All you need to know about The Best of Nest
The beautiful, much-loved, much-missed interiors magazine, Nest, is brought back to life in this lavish overview of exciting and unusual home décor
At the start of 2001, the great American fashion icon, André Leon Talley, Vogue’s Editor-at-Large, was admitted to Lenox Hill Hospital on Manhattan’s Upper East Side. Lenox Hill’s staff had the clinical side of Talley’s needs covered, but his friend Joe Holtzman noticed some aesthetic requirements had gone unaddressed. A bare hospital ward was no place for a style conscious man such as Talley.
“Who, after all, is more alive to the pain gaping empty rooms cause those who live for beauty?” writes Holtzman in our new book, The Best of Nest. “Who else understands how easy it is to soothe such pain with a few charming appointments?”
Holtzman, a maverick artist turned designer, editor and publisher, knew the power of charming appointments, because he was running Nest, one of the world’s best-loved, most dearly missed and most truly innovative interior design publications. He founded the magazine in 1997 closed it in 2004, and, inbetween, ignored conventionally acceptable luxury interiors in favour of idiosyncratic, exceptional, and often stunningly unusual environments.
True to form, Holtzman sneaked into Talley’s ward, to upgrade his friend's bed and room with Frette linens, an Hermès blanket, a portrait of Diana Vreeland, and a modest Pierre Bonnard painting. The results, which were published in the magazine’s summer edition of that year, stand in testament to Holtzman's ambition to champion beautiful and unusual interior decor, even in the most challenging circumstances.
Now, The Best of Nest, a 524-page, hardback book, reproduces - for the very first time - the greatest moments from the magazine’s 26-issue run, featuring 300 beautiful colour illustrations, and 30 gatefold spreads.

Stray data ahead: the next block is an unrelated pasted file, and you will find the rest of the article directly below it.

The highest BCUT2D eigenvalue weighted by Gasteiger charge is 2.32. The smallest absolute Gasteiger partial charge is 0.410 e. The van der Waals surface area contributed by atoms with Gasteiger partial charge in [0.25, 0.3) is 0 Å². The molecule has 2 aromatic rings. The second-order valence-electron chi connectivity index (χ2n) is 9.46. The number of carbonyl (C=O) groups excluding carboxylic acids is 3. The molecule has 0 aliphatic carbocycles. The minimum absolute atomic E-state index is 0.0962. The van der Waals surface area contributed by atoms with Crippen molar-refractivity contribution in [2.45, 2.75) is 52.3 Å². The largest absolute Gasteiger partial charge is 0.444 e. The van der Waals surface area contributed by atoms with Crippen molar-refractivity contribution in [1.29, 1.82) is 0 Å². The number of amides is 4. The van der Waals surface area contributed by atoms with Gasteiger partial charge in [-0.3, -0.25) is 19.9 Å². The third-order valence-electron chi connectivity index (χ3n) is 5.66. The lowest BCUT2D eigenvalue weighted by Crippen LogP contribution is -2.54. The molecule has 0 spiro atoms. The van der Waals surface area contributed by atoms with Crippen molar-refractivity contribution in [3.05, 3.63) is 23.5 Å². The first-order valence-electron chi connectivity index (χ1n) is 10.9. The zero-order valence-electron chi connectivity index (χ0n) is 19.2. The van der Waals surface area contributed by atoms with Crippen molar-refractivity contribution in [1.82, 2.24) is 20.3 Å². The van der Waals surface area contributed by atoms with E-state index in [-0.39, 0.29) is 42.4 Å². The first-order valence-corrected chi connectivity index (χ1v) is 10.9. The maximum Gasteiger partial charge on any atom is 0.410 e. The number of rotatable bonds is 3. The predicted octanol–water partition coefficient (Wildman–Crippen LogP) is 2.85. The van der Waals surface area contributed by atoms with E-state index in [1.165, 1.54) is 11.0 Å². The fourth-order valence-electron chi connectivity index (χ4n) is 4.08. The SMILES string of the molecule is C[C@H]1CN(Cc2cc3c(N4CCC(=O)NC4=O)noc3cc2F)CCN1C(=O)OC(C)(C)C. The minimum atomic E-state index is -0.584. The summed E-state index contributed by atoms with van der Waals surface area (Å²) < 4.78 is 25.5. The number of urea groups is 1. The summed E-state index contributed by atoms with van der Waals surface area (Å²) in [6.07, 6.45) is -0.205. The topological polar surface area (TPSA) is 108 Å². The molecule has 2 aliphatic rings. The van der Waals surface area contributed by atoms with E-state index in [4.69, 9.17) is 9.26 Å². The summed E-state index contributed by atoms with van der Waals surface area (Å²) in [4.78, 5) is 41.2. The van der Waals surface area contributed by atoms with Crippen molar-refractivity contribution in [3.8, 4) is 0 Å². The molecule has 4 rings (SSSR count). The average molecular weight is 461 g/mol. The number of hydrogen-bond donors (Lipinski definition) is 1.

There are plenty of well-known homes within this sumptuous new publication, belonging to prominent figures from the worlds of art, film and fashion. Look out for John Waters’ idiosyncratic abode in Baltimore, Maryland, and Julian Schnabel’s palatial Hamptons house. However, for every famous name, there’s an equally arresting, obscure inclusion that shows us just how varied and surprising a disciplined interior design can be.
Within these pages you will come across a frighteningly detailed Farrah Fawcett-themed bedroom; the men’s room at Manhattan’s Gay and Lesbian Community Services Center that Keith Haring decorated in his own inimitable style; prison cells at the New Mexico Women’s Correctional Facility; beehive-shaped mud houses in Syria; and the home of a Virginia woman who lived with 171 cats. And there's also André Leon Talley's hospital room.
Such dedication to decor diversity won Nest plenty of friends. The innovative Dutch architect Rem Koolhaas called Nest “an anti-materialistic, idealistic magazine about the hyperspecific in a world that is undergoing radical levelling, an ‘interior design’ magazine hostile to the cosmetic”; while the artist Richard Tuttle said that, “Holtzman channelled the collective unconsciousness, to give us the pleasure of ornament before we even knew we wanted it.”
Meanwhile, the New York Times characterised Nest’s founder as someone who “believed that an igloo, a prison cell, or a child’s attic room (adorned with Farrah Fawcett posters) could be as compelling as a room by a famous designer.’”
The magazine also attracted a storied list of high-profile contributors, such as the novelist and screenwriter Michael Cunningham, the poet and rock singer Patti Smith, and the photographers Nan Goldin and Derry Moore.
Up until now, it had been hard to view and appreciate this beautifully off-beat magazine as dedicated collectors tend to snap up any available copies on eBay as soon as they're listed.
Thankfully, our lavish new volume not only reproduces the best bits from Nest’s short-lived print run, but also replicates many of the clever and eye raising design elements that endeared the magazine to so many around the world. Revel in the gatefolds, foldouts, die-cuts, and covers with silver foil and glitter, as well as the beautiful, singular imagery.
Edited by the designer and Nest contributor Todd Oldham, with an essay from Holtzman, The Best of Nest is the perfect book for devotees of interior design, collectors, and anyone working across the creative industries. New home owners, or seasoned amateur decorators will adore this heterogeneous selection of rooms and design treatments; and creatives of all disciplines will enjoy seeing how everyone from artists to prisoners, designers to straight-up design aficionados, have overseen a wild array of interiors.